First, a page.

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U.S. Air Force Released First Official Photos Of EC-37B After Visit At Davis-Monthan AFB

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EC-37B
An EC-37B Compass Call arrives at Davis-Monthan Air Force Base, Arizona, Aug. 17, 2022. Compass Call suppresses air defenses by preventing the transmission of essential information between adversaries, their weapon systems, and control networks. (U.S. Air Force photo by Airman 1st Class Vaughn Weber)

The aircraft, slated to replace the EC-130H Compass Call, made a brief visit to show to the 55th Electronic Combat Group the progress with the program.

The U.S. Air Force released new photos of the new EC-37B Compass Call as it briefly visited Davis-Monthan Air Force Base on August 17, 2022. The visit gave to the personnel of the 55th Electronic Combat Group the opportunity to see up-close the aircraft that will replace in a few years their ageing EC-130Hs giving in turn better performance and new capabilities over the retiring aircraft. The aircraft, which received all external modification, is still flying with its primer paint and the civilian registration N591GA.

As you may know already, the Compass Call system is an airborne tactical electronic attack weapon system installed on a heavily modified version of the C-130 Hercules, called EC-130H Compass Call. This system disrupts enemy command and control communications, radars, and navigation systems and limits adversary coordination, which is essential for enemy force management.

The EC-130H flew for the first time in 1981 and was delivered to the Air Force a year later. The Compass Call is one of the busiest assets of the entire US inventory, which took part in every conflict where US troops were engaged in combat, and is also longest continuously deployed Air Force asset, being deployed since 2002 in Afghanistan. After 40 years, however, the EC-130H is in need of a replacement, with five aircraft out of 14 already retired.

Following the type’s retirement announced in 2014, the U.S. Air Force initiated the Compass Call Rehost program, which will move the current Compass Call systems from the EC-130H to the new EC-37B, based on the Gulfstream G550 Conformal Airborne Early Warning Aircraft (CAEW) airframe. As for the EC-130H, BAE Systems is the contractor for the Prime Mission Equipment (PME) and L3 Communications is the contractor for aircraft integration and depot maintenance.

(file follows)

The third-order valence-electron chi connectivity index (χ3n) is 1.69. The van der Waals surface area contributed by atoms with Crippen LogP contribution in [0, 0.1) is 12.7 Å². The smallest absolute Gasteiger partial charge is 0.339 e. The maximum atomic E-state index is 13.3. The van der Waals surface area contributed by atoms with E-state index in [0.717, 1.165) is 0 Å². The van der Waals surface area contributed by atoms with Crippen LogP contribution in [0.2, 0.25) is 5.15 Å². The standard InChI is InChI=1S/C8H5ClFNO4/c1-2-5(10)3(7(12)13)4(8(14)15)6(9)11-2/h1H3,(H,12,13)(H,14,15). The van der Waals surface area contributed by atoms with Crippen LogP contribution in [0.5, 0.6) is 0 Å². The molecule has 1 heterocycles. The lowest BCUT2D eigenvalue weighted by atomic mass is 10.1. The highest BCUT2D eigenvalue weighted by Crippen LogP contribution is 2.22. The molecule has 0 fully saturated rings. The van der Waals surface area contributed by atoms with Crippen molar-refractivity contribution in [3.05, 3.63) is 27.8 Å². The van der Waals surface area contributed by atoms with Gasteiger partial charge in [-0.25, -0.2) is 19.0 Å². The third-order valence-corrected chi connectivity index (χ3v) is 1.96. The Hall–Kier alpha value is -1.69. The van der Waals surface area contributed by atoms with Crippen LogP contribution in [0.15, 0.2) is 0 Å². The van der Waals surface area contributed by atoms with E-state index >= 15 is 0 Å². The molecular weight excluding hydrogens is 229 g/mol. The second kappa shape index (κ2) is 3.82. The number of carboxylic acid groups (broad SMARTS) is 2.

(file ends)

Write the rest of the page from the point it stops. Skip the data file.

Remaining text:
The selection of the G550 was the conclusion of a series of assessments that led the Air Force to choose to rehost the existing Compass Call mission system onto a commercial derivative aircraft, resulting in a sole-source contract to L3 Communications and Gulfstream in 2017. The G550 has increased speed, endurance, and extended stand-off range over the legacy EC-130H aircraft, says L3Harris, providing significantly improved survivability, as well as providing improved stand-off jamming capability and flexibility to counter sophisticated communications and radar threats.

An EC-37B Compass Call parks after its arrival at Davis-Monthan Air Force Base, Arizona, Aug. 17, 2022. Compass Call disrupts enemy command and control communications, radar, and navigation systems to restrict battlespace coordination. (U.S. Air Force photo by Airman 1st Class Vaughn Weber)

Ten EC-37Bs, the first three of which are currently being modified in Savannah, Georgia, and Waco, Texas, are scheduled to replace the entire EC-130H fleet. It seems, however, that the order might be increased to 14 aircraft, replacing the EC-130H in a 1-to-1 ratio. The first flight of the new EC-37B took place on October 7, 2021, while the first ground test of the fully modified aircraft equipped with the Compass Call system are planned for 2023. Air Combat Command plans to field the first five EC-37Bs in 2023.

These first five EC-37B aircraft will host the current Baseline 3 variant of Compass Call, which will be “transplanted” from the retired EC-130Hs. The remaining aircraft are scheduled to receive the upgraded Baseline 4 variant currently in development, which will reportedly introduce a new low-band jammer system.

One of the technologies that should make it into the Baseline 4 system is the Small Adaptive Bank of Electronic Resources (SABER) technology by BAE Systems, which was successfully flight tested for the first time last year. According to the statement from BAE Systems, SABER is a major technological advance that will allow the Compass Call weapon system to transition from hardware to software-based electromagnetic spectrum (EMS) warfare capability.

The SABER system is built on a suite of Software Defined Radios (SDRs) using an open system architecture and will provide the backbone of the new EC-37B’s operating system. This way, the Compass Call can be updated without significant physical reconfiguration and enable the U.S. Air Force to rapidly and proactively respond to emerging enemy threat systems.

Stefano D’Urso is a freelance journalist and contributor to TheAviationist based in Lecce, Italy. A graduate in Industral Engineering he’s also studying to achieve a Master Degree in Aerospace Engineering. Electronic Warfare, Loitering Munitions and OSINT techniques applied to the world of military operations and current conflicts are among his areas of expertise.





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